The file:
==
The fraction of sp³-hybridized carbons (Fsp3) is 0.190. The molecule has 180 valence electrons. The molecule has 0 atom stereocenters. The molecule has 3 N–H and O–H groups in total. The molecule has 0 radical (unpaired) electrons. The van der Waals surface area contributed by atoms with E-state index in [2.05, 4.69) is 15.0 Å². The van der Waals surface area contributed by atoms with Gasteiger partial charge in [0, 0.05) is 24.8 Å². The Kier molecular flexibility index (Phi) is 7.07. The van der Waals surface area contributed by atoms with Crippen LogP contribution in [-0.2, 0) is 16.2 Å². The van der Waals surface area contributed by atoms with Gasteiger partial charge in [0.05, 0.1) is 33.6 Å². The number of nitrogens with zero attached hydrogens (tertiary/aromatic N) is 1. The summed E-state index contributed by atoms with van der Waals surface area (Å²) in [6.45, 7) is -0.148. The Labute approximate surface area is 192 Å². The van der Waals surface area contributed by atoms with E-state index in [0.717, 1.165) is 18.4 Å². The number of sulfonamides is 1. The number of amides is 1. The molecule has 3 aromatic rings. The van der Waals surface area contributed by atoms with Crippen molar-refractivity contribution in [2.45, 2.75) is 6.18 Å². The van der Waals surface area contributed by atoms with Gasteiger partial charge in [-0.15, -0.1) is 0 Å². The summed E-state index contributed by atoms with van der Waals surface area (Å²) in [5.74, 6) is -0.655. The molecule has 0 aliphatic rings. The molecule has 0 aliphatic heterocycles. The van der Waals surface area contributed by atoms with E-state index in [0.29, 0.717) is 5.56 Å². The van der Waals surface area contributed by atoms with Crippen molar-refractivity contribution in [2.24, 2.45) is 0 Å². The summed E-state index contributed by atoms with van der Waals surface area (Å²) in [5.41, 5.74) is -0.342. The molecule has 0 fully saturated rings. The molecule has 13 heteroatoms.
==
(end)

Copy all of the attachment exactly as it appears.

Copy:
The fraction of sp³-hybridized carbons (Fsp3) is 0.190. The molecule has 180 valence electrons. The molecule has 0 atom stereocenters. The molecule has 3 N–H and O–H groups in total. The molecule has 0 radical (unpaired) electrons. The van der Waals surface area contributed by atoms with E-state index in [2.05, 4.69) is 15.0 Å². The van der Waals surface area contributed by atoms with Gasteiger partial charge in [0, 0.05) is 24.8 Å². The Kier molecular flexibility index (Phi) is 7.07. The van der Waals surface area contributed by atoms with Crippen LogP contribution in [-0.2, 0) is 16.2 Å². The van der Waals surface area contributed by atoms with Gasteiger partial charge in [0.05, 0.1) is 33.6 Å². The number of nitrogens with zero attached hydrogens (tertiary/aromatic N) is 1. The summed E-state index contributed by atoms with van der Waals surface area (Å²) in [6.45, 7) is -0.148. The Labute approximate surface area is 192 Å². The van der Waals surface area contributed by atoms with E-state index in [0.717, 1.165) is 18.4 Å². The number of sulfonamides is 1. The number of amides is 1. The molecule has 3 aromatic rings. The van der Waals surface area contributed by atoms with Crippen molar-refractivity contribution in [2.45, 2.75) is 6.18 Å². The van der Waals surface area contributed by atoms with Gasteiger partial charge in [-0.15, -0.1) is 0 Å². The summed E-state index contributed by atoms with van der Waals surface area (Å²) in [5.74, 6) is -0.655. The molecule has 0 aliphatic rings. The molecule has 0 aliphatic heterocycles. The van der Waals surface area contributed by atoms with E-state index in [0.29, 0.717) is 5.56 Å². The van der Waals surface area contributed by atoms with Crippen molar-refractivity contribution in [2.24, 2.45) is 0 Å². The summed E-state index contributed by atoms with van der Waals surface area (Å²) in [5.41, 5.74) is -0.342. The molecule has 0 fully saturated rings. The molecule has 13 heteroatoms.